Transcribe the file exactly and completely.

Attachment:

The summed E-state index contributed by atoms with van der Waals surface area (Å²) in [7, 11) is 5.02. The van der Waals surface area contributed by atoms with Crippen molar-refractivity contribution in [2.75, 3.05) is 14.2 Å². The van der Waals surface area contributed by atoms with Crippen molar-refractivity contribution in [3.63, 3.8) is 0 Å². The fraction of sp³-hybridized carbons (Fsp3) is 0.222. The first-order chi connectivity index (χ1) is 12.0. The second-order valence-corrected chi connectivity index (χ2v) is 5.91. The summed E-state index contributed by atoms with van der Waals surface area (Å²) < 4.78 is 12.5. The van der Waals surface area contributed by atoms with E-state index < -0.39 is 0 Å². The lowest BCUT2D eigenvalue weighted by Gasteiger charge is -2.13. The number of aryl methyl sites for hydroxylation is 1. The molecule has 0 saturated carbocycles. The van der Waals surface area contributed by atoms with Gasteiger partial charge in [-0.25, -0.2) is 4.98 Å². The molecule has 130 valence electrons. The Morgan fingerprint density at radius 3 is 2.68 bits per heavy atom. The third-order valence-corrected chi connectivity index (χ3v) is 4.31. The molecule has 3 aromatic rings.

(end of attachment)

The summed E-state index contributed by atoms with van der Waals surface area (Å²) in [7, 11) is 5.02. The van der Waals surface area contributed by atoms with Crippen molar-refractivity contribution in [2.75, 3.05) is 14.2 Å². The van der Waals surface area contributed by atoms with Crippen molar-refractivity contribution in [3.63, 3.8) is 0 Å². The fraction of sp³-hybridized carbons (Fsp3) is 0.222. The first-order chi connectivity index (χ1) is 12.0. The second-order valence-corrected chi connectivity index (χ2v) is 5.91. The summed E-state index contributed by atoms with van der Waals surface area (Å²) < 4.78 is 12.5. The van der Waals surface area contributed by atoms with E-state index < -0.39 is 0 Å². The lowest BCUT2D eigenvalue weighted by Gasteiger charge is -2.13. The number of aryl methyl sites for hydroxylation is 1. The molecule has 0 saturated carbocycles. The van der Waals surface area contributed by atoms with Gasteiger partial charge in [-0.25, -0.2) is 4.98 Å². The molecule has 130 valence electrons. The Morgan fingerprint density at radius 3 is 2.68 bits per heavy atom. The third-order valence-corrected chi connectivity index (χ3v) is 4.31. The molecule has 3 aromatic rings.